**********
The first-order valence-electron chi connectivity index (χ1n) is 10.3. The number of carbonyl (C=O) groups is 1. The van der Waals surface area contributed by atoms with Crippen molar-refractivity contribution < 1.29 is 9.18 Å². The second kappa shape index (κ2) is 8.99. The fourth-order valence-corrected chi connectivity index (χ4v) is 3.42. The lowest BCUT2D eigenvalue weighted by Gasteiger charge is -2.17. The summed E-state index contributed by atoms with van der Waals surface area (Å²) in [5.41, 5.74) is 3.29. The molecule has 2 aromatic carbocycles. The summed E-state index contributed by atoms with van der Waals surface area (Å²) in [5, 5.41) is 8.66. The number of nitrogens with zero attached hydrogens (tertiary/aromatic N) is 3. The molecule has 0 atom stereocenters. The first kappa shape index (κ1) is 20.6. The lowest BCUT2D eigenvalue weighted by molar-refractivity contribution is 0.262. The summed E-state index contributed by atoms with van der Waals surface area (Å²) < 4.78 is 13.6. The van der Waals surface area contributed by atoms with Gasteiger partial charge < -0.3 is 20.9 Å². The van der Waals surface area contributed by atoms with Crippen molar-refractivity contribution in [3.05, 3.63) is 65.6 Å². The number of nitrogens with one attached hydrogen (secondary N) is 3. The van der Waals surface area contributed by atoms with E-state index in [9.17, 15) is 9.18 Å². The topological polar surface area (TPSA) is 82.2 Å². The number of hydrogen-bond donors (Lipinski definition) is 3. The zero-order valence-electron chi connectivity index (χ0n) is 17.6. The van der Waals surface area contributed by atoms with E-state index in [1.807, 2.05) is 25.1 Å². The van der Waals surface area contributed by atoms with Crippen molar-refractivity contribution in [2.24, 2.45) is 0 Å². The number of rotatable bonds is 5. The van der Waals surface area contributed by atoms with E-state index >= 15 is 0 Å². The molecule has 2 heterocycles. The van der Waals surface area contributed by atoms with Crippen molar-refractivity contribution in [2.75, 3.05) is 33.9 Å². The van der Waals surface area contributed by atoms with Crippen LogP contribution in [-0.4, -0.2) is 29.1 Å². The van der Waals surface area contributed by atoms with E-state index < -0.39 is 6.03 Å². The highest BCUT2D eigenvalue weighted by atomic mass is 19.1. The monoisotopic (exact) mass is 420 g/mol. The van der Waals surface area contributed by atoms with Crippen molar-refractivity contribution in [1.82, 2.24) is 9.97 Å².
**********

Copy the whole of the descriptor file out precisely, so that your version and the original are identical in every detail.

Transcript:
The first-order valence-electron chi connectivity index (χ1n) is 10.3. The number of carbonyl (C=O) groups is 1. The van der Waals surface area contributed by atoms with Crippen molar-refractivity contribution < 1.29 is 9.18 Å². The second kappa shape index (κ2) is 8.99. The fourth-order valence-corrected chi connectivity index (χ4v) is 3.42. The lowest BCUT2D eigenvalue weighted by Gasteiger charge is -2.17. The summed E-state index contributed by atoms with van der Waals surface area (Å²) in [5.41, 5.74) is 3.29. The molecule has 2 aromatic carbocycles. The summed E-state index contributed by atoms with van der Waals surface area (Å²) in [5, 5.41) is 8.66. The number of nitrogens with zero attached hydrogens (tertiary/aromatic N) is 3. The molecule has 0 atom stereocenters. The first kappa shape index (κ1) is 20.6. The lowest BCUT2D eigenvalue weighted by molar-refractivity contribution is 0.262. The summed E-state index contributed by atoms with van der Waals surface area (Å²) < 4.78 is 13.6. The van der Waals surface area contributed by atoms with Gasteiger partial charge < -0.3 is 20.9 Å². The van der Waals surface area contributed by atoms with Crippen molar-refractivity contribution in [3.05, 3.63) is 65.6 Å². The number of nitrogens with one attached hydrogen (secondary N) is 3. The van der Waals surface area contributed by atoms with E-state index in [9.17, 15) is 9.18 Å². The topological polar surface area (TPSA) is 82.2 Å². The number of hydrogen-bond donors (Lipinski definition) is 3. The zero-order valence-electron chi connectivity index (χ0n) is 17.6. The van der Waals surface area contributed by atoms with E-state index in [1.807, 2.05) is 25.1 Å². The van der Waals surface area contributed by atoms with Crippen molar-refractivity contribution in [2.24, 2.45) is 0 Å². The number of rotatable bonds is 5. The van der Waals surface area contributed by atoms with E-state index >= 15 is 0 Å². The molecule has 2 heterocycles. The van der Waals surface area contributed by atoms with Crippen molar-refractivity contribution in [2.75, 3.05) is 33.9 Å². The van der Waals surface area contributed by atoms with Crippen LogP contribution in [-0.4, -0.2) is 29.1 Å². The van der Waals surface area contributed by atoms with E-state index < -0.39 is 6.03 Å². The highest BCUT2D eigenvalue weighted by atomic mass is 19.1. The monoisotopic (exact) mass is 420 g/mol. The van der Waals surface area contributed by atoms with Crippen molar-refractivity contribution in [1.82, 2.24) is 9.97 Å².